# Seminars & Colloquia

You can get notification if you subscribe the calendar in Google Calendar or iPhone calendar etc.

The Hybridizable discontinuous Galerkin (HDG) methods retain the advantage of the discontinuous Galerkin (DG) methods such as flexibility in meshing and preserving local conservation of physical quantities and overcome to shortcomings of the DG by reducing the globally coupled degree of freedom. I will design a multiscale method within the HDG framework. The main concept of the multiscale HDG method is to deriving upscale structure of the method and to generate multiscale spaces defined on the coarse edges that provide a reduced dimensional approximation for numerical traces. Eigenvalue problems plays a significant role in generating a multiscale space. Also, error analysis and a representative number of numerical examples will be given.

Abstract: The large deviation problem for the spectrum of random matrices has attracted immense interest. It was first studied for GUE and GOE, which are exactly solvable, and subsequently studied for Wigner matrices with general distributions. Once the sparsity is induced (i.e. each entry is multiplied by the independent Bernoulli distribution, Ber(p)), eigenvalues can exhibit a drastically different behavior. For a large class of Wigner matrices, including Gaussian ensembles and the adjacency matrix of Erdos-Renyi graphs, dense behavior ceases to hold near the constant average degree of sparsity, p~1/n (up to a poly-logarithmic factor). In this talk, I will talk about the spectral large deviation for Gaussian ensembles with a sparsity p=1/n. Joint work with Shirshendu Ganguly.

ZOOM회의정보 link:https://zoom.us/j/94727585394?pwd=QlBSRUNTQi9UWXNLSTlPOTgrRnhhUT09 회의 ID: 947 2758 5394 암호: saarc

ZOOM회의정보 link:https://zoom.us/j/94727585394?pwd=QlBSRUNTQi9UWXNLSTlPOTgrRnhhUT09 회의 ID: 947 2758 5394 암호: saarc

The compressible Euler system was first formulated by Euler in 1752, and was complemented by Laplace and Clausius in the 19th century, by introducing the energy conservation law and the concept of entropy based on thermodynamics. The most important feature of the Euler system is the finite-time breakdown of smooth solutions, especially, appearance of a shock wave as severe singularity to irreversibility(-in time) and discontinuity(-in space). Therefore, a fundamental question (since Riemann 1858) is on what happens after a shock occurs. This is the problem on well-posedness (that is, existence, uniqueness, stability) of weak solutions satisfying the 2nd law of thermodynamics, which is called entropy solution. This issue has been conjectured as follows: Well-posedness of entropy solutions for CE can be obtained in a class of vanishing viscosity limits of solutions to the Navier-Stokes system. This conjecture for the fundamental issue remains wide open even for the one-dimensional CE. This talk will give an overview of the conjecture, and recent progress on it.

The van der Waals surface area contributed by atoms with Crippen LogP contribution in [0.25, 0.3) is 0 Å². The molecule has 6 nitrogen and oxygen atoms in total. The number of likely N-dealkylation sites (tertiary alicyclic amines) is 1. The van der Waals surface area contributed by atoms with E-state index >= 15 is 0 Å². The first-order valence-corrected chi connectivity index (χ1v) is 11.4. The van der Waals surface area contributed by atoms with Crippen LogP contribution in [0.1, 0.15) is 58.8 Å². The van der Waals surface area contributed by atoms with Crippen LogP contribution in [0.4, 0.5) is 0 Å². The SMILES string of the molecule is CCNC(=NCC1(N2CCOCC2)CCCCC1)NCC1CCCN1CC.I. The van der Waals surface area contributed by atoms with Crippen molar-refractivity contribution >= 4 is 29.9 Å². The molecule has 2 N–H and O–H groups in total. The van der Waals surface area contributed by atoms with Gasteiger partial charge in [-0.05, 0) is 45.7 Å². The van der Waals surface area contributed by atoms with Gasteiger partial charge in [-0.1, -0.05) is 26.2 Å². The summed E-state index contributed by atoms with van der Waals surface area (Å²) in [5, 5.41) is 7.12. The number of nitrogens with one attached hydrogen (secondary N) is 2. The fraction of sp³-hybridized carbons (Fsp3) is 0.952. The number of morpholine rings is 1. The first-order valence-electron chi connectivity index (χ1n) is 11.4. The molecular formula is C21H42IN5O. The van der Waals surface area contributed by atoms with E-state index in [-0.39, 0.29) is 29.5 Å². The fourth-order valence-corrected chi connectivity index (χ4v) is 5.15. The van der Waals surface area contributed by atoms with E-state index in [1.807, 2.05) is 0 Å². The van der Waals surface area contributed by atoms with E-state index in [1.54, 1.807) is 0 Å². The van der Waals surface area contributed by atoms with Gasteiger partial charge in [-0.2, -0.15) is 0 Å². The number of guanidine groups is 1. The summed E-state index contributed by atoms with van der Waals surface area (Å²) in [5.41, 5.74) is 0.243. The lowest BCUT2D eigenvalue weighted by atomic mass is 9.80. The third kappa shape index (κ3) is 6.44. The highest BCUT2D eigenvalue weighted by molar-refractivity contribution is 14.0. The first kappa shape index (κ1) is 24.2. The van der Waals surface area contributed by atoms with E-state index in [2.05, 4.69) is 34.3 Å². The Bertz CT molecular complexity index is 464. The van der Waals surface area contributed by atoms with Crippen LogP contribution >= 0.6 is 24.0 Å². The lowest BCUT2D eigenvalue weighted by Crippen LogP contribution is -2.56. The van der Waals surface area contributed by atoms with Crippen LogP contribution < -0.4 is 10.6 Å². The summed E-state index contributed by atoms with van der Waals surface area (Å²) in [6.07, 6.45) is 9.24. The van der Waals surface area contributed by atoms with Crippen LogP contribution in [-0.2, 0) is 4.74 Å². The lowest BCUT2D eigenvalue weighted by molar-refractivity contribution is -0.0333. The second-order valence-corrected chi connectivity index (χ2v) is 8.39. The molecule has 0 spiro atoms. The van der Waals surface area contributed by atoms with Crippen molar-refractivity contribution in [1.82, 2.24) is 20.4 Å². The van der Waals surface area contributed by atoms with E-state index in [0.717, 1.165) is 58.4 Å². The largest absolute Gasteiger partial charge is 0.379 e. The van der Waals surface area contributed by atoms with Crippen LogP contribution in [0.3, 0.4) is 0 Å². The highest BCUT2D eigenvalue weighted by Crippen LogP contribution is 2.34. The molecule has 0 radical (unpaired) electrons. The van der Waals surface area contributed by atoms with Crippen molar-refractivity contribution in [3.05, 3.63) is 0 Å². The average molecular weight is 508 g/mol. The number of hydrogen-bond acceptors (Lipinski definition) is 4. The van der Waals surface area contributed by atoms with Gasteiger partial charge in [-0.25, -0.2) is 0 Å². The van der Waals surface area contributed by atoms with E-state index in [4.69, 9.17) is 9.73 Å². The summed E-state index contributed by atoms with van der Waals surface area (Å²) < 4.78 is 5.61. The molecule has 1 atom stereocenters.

Introduction: In this lecture series, we'll discuss algebro-geometric study on fundamental problems concerning tensors via higher secant varieties.
We start by recalling definition of tensors, basic properties and small examples and proceed to discussion on tensor rank, decomposition, and X-rank
for any nondegenerate variety $X$ in a projective space. Higher secant varieties of Segre (resp. Veronese) embeddings will be regarded as a natural
parameter space of general (resp. symmetric) tensors in the lectures. We also review known results on dimensions of secants of Segre and Veronese,
and consider various techniques to provide equations on the secants.
In the end, we'll finish the lectures by introducing some open problems related to the theme such as syzygy structures and singularities of higher secant varieties.

It is a gentle introduction to the mean curvature flow and its application to knot theory for undergraduate students. J.W.Alexander discovered a knotted sphere embedded in 3-dimensional Euclidean space in 1924. This example has provoked curiosity to find simple conditions under which embedded spheres are unknotted. In this talk we will sketch theorems and conjectures in the mean curvature flow for the knot theory, in analogy to the Ricci flow for the smooth 4-dimensional Poincare conjecture.

Infinity-category theory is a generalization of the ordinary category theory, where we extend the categorical perspective into the homotopical one. Putting differently, we study objects of interest and "mapping spaces" between them. This theory goes back to Boardman and Vogt, and more recently, Joyal, Lurie, and many others laid its foundation. Despite its relatively short history, it has found applications in many fields of mathematics. For example, number theory, mathematical physics, algebraic K-theory, and derived/spectral algebraic geometry: more concretely, p-adic Hodge theory, Geometric Langlands, the cobordism hypothesis, topological modular forms, deformation quantization, and topological quantum field theory, just to name a few.